Ten years later, very little progress on fixing racial disparity in state's foster care system

SEATTLE – Right now, more than 9,000 Washington kids are in the state’s foster care system. Black children make up 16% of those kids, even though black people make up less than 7% of the state’s population.

In 2008, Washington lawmakers decided it was time to take a closer look at the disproportionate number of children of color within foster care. A committee was formed to find out the problems and suggest solutions. But as Q13 News reports, 10 years later, not much has been done to combat the problem.

“It’s just a joy. He’s three. I mean, I love him,” said foster parent Trey Rabun.

Biology has nothing to do with the chemistry you see in photos of Rabun, his partner, and the foster son.

“I just knew I needed to step up to the plate to do my part to at least give one or two black kids a short or forever home, whatever they needed,” said Rabun.

Along with being a foster parent, Rabun has dedicated his life to trying to fix the disproportionate racial makeup within the state’s foster care system while working at the nonprofit organization Amara.

A report released just last year by research organization Partners for our Children in connection with the University of Washington and the Washington State Department of Social and Health Services shows black children are more than twice as likely and Native American children are nearly three times as likely to be placed in foster care compared to white children.

“They’re more likely to get a call to CPS in the first place. More likely to be removed by CPS once they do the investigation. And once in foster care, they’re going to stay in foster care longer, less likely to be returned home, but also less likely to be adopted,” said Rabun.

In 2018, lawmakers funded the Washington State Racial Disproportionality Advisory Committee to track the problem and offer solutions on how to fix it.

But 10 years later…

“The impacts are not as strong as they could be,” said new Department of Children, Youth, and Families Secretary Ross Hunter.

The new state department started on July 1 after Gov. Jay Inslee and lawmakers wanted an agency that focuses on kids and their success.

“There was dissatisfaction that we were not preventing children from entering the child welfare system,” said Hunter.

A higher rate of poverty among Native American and black children is one of the reasons why they’re more likely to enter foster care. But the committee also found another contributing factor, writing, “…bias or cultural misunderstandings and distrust between child welfare decision makers and the families they serve.”

“There are people struggling with addiction, homelessness, poverty across all races. And so that’s not the reason why kids of color are coming in, because that’s the reason why white kids are coming in as well,” said Rabun.

So after more calls of concern from mandatory reports and more state investigations into allegations of abuse or neglect, “the state’s racial disproportionality committee tells us black and Native American children are more likely to enter the system."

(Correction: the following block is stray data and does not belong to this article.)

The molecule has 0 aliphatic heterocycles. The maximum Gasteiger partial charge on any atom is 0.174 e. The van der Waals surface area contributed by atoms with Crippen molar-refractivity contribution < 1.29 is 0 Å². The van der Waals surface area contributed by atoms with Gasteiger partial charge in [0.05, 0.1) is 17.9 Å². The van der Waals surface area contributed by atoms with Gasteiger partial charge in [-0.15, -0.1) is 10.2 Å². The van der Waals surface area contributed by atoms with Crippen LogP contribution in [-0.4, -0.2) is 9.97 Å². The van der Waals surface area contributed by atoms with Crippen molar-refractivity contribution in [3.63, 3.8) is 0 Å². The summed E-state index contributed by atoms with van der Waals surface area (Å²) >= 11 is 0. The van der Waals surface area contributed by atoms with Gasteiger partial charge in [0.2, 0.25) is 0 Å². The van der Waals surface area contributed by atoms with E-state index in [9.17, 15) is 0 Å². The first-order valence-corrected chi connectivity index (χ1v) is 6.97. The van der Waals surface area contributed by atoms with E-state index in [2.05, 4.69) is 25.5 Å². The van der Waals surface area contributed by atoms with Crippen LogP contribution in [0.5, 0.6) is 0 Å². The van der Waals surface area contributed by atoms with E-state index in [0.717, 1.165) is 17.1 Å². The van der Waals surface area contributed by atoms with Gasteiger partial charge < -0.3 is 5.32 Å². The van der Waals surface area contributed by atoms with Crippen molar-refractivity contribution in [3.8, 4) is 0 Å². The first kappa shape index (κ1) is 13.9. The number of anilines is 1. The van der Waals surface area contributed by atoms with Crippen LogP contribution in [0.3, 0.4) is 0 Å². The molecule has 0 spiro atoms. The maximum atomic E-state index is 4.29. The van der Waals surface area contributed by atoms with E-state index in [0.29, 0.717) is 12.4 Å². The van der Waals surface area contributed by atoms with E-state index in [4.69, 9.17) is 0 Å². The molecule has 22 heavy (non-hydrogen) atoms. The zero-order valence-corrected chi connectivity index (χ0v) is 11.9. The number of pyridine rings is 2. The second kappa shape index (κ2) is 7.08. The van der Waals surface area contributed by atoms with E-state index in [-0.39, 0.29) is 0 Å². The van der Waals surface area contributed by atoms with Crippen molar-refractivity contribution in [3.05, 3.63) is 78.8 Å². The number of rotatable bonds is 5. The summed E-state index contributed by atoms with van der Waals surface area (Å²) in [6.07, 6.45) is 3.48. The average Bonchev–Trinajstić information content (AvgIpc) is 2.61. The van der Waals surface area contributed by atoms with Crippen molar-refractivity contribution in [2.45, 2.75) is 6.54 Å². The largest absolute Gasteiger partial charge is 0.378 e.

“That’s not something that we really control is how many calls are coming in. What we control is what happens every step after that,” said Hunter.

Hunter says the state can try to control the number of foster care placements and length of stay for children. He also says the state is working on one of the recommendations made by the 'racial disproportionality committee' when it comes to training.

In the committee’s 2016 legislative report, it found the majority of staff members have completed “Prejudice Reduction Workshop Training.”

But Hunter argues the training isn’t reaching everyone in the agency.

“The impacts are not as strong as they could be because there’s too much turnover in the agency. So a lot of what you need to do is training so they recognize that everyone had implicit biases and gives you the cognitive tools to make the decision,” said Hunter.

In the last 10 years since racial disparity has been addressed on a statewide level, Hunter admits there’s plenty of work to be done. But with just a month on the job, he argues he needs more time to fix it.

“I think you should be impatient. I think you should push us to get better on this. Because this is one of the key places where we could make the system work better,” said Hunter.

But Rabun isn’t waiting for the government to fix one part of the problem. While there are more children of color in the state foster care system, there are not enough foster parents of color to match. So Rabun, along with colleagues at Amara, held a panel discussion to encourage more people of color to become foster parents and to dispel myths.

“I don’t own my own home, I live in an apartment -- you’re good. I’m not married, I’m single -- you’re good. I don’t make a lot of money -- you're good,” said Rabun.

He says placing a child in a home that mirrors their cultural identity helps to prepare the child for the real world.

“There’s a set of skills that black youth, especially black boys and teens, need to survive in the world with higher policing rates and being followed around in stores and just really navigating racism as a black person, and every black family has that conversation with their child,” said Rabun.

Rabun argues finding more foster parents of color is really just treating the symptom of the problem. He says the state and community partners need to work to keep kids out of the system in the first place.

Congress just passed the “Families First Act,” which provides more federal dollars to child welfare agencies to help keep families together.

Rabun hopes those federal dollars will help families struggling with addiction, the housing crisis, and other issues and sometimes lead to kids being placed in foster care.